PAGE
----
Realising his early ’70s “space-albums” Mwandishi, Crossings and Sextant had hardly set the world on fire, Herbie Hancock was deeply conflicted. The man wanted to make audacious art but he also wanted to be loved. By wishing so much to be considered by the critics as a jazz-great alongside Coltrane and Miles Davis he forgot to be entertaining, a crime punishable by miserly record sales and a dwindling fan-base. Having noticed his records would completely kill the mood at parties with their alien weirdness, a different approach into the hearts of the record-buying public was needed. Bravely risking a critical shitstorm and emboldened by a new-found love of funk, Hancock came up with Head Hunters which became a monster hit with the people. Of course the critics hated it for the sell-out that it was but that could hardly be helped. They couldn’t hear that the excitement of this music, and the reason it became the soundtrack for the times, was in the friction of the jazz-looseness grinding against the funk-tautness. Saxes mixed with African percussion as if it was the most natural combination in the world. Wisely choosing not to incorporate electric guitar into the mix that may have become a dreaded wah-wah clichè (as it did on his proto-disco Man Child from 1975), Hancock instead used spiky keyboard sounds in a percussive manner to stimulate the rhythm and swirling synth patches to occupy the mid-range. Groovy as hell it sold a million copies.
As an encore Herbie Hancock revisited this formula, with a few judicious tweaks which make Thrust a sequel that improves upon the original. Most obvious is how much tighter and more propulsive the groove is as layed down by new drummer Mike Clark who is crisper and plays with greater energy than Harvey Mason from the Head Hunters LP, and with Paul Jackson on bass they weave closely hewn rhythmic textures that are both dense and streamlined. You can imagine this is the sound of the funktastic space-ship Hancock is controlling on the cover in hyper-drive.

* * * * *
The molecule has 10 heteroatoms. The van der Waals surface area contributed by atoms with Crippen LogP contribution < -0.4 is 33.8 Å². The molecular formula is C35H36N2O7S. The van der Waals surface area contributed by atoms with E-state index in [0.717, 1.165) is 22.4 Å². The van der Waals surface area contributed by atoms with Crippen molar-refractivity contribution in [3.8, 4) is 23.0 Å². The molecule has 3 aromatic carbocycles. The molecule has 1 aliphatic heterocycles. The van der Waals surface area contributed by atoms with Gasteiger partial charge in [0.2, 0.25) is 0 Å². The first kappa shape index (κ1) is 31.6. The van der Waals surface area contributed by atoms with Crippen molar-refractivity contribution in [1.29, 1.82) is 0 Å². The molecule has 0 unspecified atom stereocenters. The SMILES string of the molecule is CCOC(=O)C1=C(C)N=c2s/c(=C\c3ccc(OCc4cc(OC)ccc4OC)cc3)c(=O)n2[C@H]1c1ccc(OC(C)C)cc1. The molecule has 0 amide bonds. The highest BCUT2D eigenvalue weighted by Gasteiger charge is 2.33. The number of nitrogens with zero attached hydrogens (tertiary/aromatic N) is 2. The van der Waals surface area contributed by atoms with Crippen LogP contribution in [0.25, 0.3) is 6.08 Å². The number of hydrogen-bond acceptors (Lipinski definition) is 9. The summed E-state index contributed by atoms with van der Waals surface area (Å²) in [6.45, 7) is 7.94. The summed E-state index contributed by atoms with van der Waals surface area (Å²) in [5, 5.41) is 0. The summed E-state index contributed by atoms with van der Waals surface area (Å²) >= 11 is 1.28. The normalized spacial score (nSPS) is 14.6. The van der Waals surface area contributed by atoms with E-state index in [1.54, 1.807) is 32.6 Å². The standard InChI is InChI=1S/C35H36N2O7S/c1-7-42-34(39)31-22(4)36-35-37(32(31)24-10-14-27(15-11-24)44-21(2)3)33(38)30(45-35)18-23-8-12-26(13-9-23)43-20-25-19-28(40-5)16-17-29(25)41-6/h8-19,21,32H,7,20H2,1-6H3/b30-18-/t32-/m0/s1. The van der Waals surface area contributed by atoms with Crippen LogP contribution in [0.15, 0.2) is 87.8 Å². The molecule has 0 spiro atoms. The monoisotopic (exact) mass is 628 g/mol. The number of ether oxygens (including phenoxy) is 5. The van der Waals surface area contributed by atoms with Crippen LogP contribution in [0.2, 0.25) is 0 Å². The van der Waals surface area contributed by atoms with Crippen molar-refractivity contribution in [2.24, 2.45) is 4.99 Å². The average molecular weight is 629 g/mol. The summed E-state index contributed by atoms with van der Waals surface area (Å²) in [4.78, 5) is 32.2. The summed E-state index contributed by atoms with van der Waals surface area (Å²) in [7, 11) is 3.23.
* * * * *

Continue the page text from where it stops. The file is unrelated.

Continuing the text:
More structurally compact than its predecessor, Thrust fittingly emphasises forward motion with solos that are solidly integrated in the groove rather than all-out blowing jams, the exception being the sax solo during ‘Spank-A-Lee’ which closes the album. The tranquil ‘Butterfly’ is an engaging musical journey through exploratory atmospheres and gently evolving elements that are introduced with great subtlety acting as guideposts and anchoring the experience from drifting into oblivion like the earlier albums often did. ‘Palm Grease’ features colourful percussion and abrupt textural use of the clavinet and the stunning interplay on show during ‘Actual Proof’ demonstrates the synergy this lineup was capable of. The rhythmic backing provided by Clark and Jackson during both Hancock’s solo on electric piano and the later alto-flute solo by Bennie Maupin is simply bravura.
These two companion albums relaunched Herbie Hancock’s career, and he continued releasing commercial funk records and some live acoustic jazz through the rest of the decade and into the eighties.Three of the four songs from Thrust were captured on the live album Flood that was recorded by this band (plus a guitarist) in Tokyo, Japan during their 1975 tour. But for the full scintillating effect, go to the source. Thrust is jazz-funk par excellence.